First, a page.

Your browser is no longer supported

For the best possible experience using our website we recommend you upgrade to a newer version or another browser.

Your browser appears to have cookies disabled. For the best experience of this website, please enable cookies in your browser

We'll assume we have your consent to use cookies, for example so you won't need to log in each time you visit our site.
Learn more


Leading with compassion

  • Comment

Nurses must be able to speak up if they are to provide patient-centred care

I came into nursing by accident, or so I thought. I recall my careers adviser telling me I would make a great nurse. “What does he know?” I said to my mum in complete disbelief. “Me a nurse? I do not have what it takes to be a nurse.”

Now, 20 years later, I reflect on the qualities and behaviours he saw in me that made him so right.

The chief nursing officer’s 6Cs in the Compassion in Practice strategy highlights the behaviours and core values that underpin great nurses. These are continually strengthened with daily experience.

Nurses with true leadership qualities will continually provide high-quality, compassionate care, making sure the patient is at the centre of all they do. However, the events at Mid Staffordshire serve as a reminder that compassion in nursing is lacking.

As a nurse working in general practice, my interpretation of compassion is that I treat everyone as an equal and provide accessible care with the utmost dignity and respect. Every consultation is unique and individualised.

Ways to show compassion

● Negotiate to ensure your employer manager and team understand the changes that need to be made
● Work on building relationships
● Think about how to make interventions truly holistic
● Challenge care and think about it from the patient’s perspective
● See the patient not the disease or condition
● Make sure you are hearing the patient’s voice

We must ensure the patient’s voice is heard. This means speaking out on the patient’s behalf if aspects of the system are not allowing nurses to put patients at the centre. When a patient says they are seen as a disease rather than a person, we have to sit up and listen to what they are saying.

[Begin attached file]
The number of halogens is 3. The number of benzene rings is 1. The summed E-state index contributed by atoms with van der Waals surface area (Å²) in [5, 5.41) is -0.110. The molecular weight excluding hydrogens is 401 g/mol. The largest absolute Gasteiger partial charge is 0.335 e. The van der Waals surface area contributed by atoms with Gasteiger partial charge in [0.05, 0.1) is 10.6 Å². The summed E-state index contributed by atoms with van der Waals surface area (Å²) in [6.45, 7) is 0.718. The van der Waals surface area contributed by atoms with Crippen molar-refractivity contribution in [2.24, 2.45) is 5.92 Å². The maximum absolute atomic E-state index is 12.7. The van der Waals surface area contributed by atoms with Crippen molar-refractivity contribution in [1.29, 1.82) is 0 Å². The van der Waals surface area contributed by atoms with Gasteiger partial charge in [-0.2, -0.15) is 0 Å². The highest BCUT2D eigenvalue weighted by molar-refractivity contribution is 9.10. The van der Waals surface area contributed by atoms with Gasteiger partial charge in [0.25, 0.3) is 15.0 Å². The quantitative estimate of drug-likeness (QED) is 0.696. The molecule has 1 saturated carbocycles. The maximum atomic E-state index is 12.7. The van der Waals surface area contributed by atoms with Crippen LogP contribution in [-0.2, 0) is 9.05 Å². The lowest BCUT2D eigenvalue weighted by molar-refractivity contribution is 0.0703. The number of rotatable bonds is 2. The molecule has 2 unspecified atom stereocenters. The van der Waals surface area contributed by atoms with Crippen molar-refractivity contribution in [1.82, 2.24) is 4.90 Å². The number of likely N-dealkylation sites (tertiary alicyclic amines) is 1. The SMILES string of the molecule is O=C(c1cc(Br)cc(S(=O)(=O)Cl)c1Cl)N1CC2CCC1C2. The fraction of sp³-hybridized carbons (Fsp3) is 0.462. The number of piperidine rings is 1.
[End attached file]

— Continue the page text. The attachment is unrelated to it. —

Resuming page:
To change is to challenge and that requires courage and commitment but it is truly the right thing to do. This core belief has allowed me to challenge how I individualise care, focusing on the patient’s priorities while ensuring high-quality, evidence-based care is maximised.

Engaging in clinical supervision and using peer support networks have been key support mechanisms for me throughout.

It hasn’t been easy getting practice managers and GPs to agree to a longer consultation time so that a more holistic approach to care can be undertaken. A smear should not be seen as a sole task but as an opportunity for a well woman review to include sexual health and family planning, and long-term condition reviews should include care planning and agenda setting. Providing truly individualised, patient-centred consultations.

This requires negotiation so the employer, manager and practice team all have a clear understanding of the rationale behind changes requested and the expected outcomes and benefits. More importantly, it requires me to continually build relationships so that patients can continue to bring not only their concerns but also that of their whole family.


Sharon Poll has worked for the NHS for 18 years across acute trusts, training and education, occupational health and medical sales. For the last nine years, she has worked in primary care as a lead practice nurse, and the last three years as a chronic disease management lead nurse for Liverpool Community Health Trust

  • Comment

Have your say

You must sign in to make a comment

Please remember that the submission of any material is governed by our Terms and Conditions and by submitting material you confirm your agreement to these Terms and Conditions. Links may be included in your comments but HTML is not permitted.